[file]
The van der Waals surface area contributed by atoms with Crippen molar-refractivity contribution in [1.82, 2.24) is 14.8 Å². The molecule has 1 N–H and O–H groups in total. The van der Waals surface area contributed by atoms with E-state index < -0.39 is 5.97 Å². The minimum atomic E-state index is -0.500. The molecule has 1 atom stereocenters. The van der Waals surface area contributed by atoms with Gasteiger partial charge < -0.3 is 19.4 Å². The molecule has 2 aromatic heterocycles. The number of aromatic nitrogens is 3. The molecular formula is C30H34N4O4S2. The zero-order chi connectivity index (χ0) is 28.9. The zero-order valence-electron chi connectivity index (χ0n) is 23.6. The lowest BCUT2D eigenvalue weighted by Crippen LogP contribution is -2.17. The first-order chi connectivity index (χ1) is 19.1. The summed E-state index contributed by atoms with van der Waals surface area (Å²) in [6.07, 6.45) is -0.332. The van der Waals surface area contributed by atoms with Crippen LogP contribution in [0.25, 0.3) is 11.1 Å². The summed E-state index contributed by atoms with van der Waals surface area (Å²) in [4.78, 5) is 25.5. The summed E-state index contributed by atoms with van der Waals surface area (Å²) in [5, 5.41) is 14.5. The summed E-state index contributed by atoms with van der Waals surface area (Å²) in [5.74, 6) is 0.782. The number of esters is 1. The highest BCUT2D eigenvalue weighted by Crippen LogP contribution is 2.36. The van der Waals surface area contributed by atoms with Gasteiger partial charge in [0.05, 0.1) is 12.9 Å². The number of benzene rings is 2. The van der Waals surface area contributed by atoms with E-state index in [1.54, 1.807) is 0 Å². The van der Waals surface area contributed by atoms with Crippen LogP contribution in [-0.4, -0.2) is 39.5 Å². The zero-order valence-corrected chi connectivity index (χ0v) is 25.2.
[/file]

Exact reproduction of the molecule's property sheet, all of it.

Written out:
The van der Waals surface area contributed by atoms with Crippen molar-refractivity contribution in [1.82, 2.24) is 14.8 Å². The molecule has 1 N–H and O–H groups in total. The van der Waals surface area contributed by atoms with E-state index < -0.39 is 5.97 Å². The minimum atomic E-state index is -0.500. The molecule has 1 atom stereocenters. The van der Waals surface area contributed by atoms with Gasteiger partial charge < -0.3 is 19.4 Å². The molecule has 2 aromatic heterocycles. The number of aromatic nitrogens is 3. The molecular formula is C30H34N4O4S2. The zero-order chi connectivity index (χ0) is 28.9. The zero-order valence-electron chi connectivity index (χ0n) is 23.6. The lowest BCUT2D eigenvalue weighted by Crippen LogP contribution is -2.17. The first-order chi connectivity index (χ1) is 19.1. The summed E-state index contributed by atoms with van der Waals surface area (Å²) in [6.07, 6.45) is -0.332. The van der Waals surface area contributed by atoms with Crippen LogP contribution in [0.25, 0.3) is 11.1 Å². The summed E-state index contributed by atoms with van der Waals surface area (Å²) in [4.78, 5) is 25.5. The summed E-state index contributed by atoms with van der Waals surface area (Å²) in [5, 5.41) is 14.5. The summed E-state index contributed by atoms with van der Waals surface area (Å²) in [5.74, 6) is 0.782. The number of esters is 1. The highest BCUT2D eigenvalue weighted by Crippen LogP contribution is 2.36. The van der Waals surface area contributed by atoms with Gasteiger partial charge in [0.05, 0.1) is 12.9 Å². The number of benzene rings is 2. The van der Waals surface area contributed by atoms with E-state index in [1.54, 1.807) is 0 Å². The van der Waals surface area contributed by atoms with Crippen LogP contribution in [-0.4, -0.2) is 39.5 Å². The zero-order valence-corrected chi connectivity index (χ0v) is 25.2.